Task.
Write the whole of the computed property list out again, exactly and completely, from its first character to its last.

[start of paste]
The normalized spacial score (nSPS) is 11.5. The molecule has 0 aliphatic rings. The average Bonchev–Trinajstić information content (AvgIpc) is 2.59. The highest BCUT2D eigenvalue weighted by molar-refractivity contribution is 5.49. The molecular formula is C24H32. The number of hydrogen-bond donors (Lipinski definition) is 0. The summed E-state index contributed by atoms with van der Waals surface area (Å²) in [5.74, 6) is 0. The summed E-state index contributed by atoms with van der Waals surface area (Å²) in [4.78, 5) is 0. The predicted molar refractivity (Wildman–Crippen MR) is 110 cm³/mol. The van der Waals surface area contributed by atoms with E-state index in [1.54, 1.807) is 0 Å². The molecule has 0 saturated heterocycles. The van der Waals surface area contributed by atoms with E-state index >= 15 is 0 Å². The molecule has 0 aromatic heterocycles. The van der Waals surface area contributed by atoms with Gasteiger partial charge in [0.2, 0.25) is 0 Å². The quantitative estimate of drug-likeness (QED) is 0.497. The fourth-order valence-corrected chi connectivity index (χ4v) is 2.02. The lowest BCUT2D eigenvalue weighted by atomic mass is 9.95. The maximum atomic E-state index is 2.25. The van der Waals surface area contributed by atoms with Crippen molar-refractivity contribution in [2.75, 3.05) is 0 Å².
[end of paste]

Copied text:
The normalized spacial score (nSPS) is 11.5. The molecule has 0 aliphatic rings. The average Bonchev–Trinajstić information content (AvgIpc) is 2.59. The highest BCUT2D eigenvalue weighted by molar-refractivity contribution is 5.49. The molecular formula is C24H32. The number of hydrogen-bond donors (Lipinski definition) is 0. The summed E-state index contributed by atoms with van der Waals surface area (Å²) in [5.74, 6) is 0. The summed E-state index contributed by atoms with van der Waals surface area (Å²) in [4.78, 5) is 0. The predicted molar refractivity (Wildman–Crippen MR) is 110 cm³/mol. The van der Waals surface area contributed by atoms with E-state index in [1.54, 1.807) is 0 Å². The molecule has 0 saturated heterocycles. The van der Waals surface area contributed by atoms with E-state index >= 15 is 0 Å². The molecule has 0 aromatic heterocycles. The van der Waals surface area contributed by atoms with Gasteiger partial charge in [0.2, 0.25) is 0 Å². The quantitative estimate of drug-likeness (QED) is 0.497. The fourth-order valence-corrected chi connectivity index (χ4v) is 2.02. The lowest BCUT2D eigenvalue weighted by atomic mass is 9.95. The maximum atomic E-state index is 2.25. The van der Waals surface area contributed by atoms with Crippen molar-refractivity contribution in [2.75, 3.05) is 0 Å².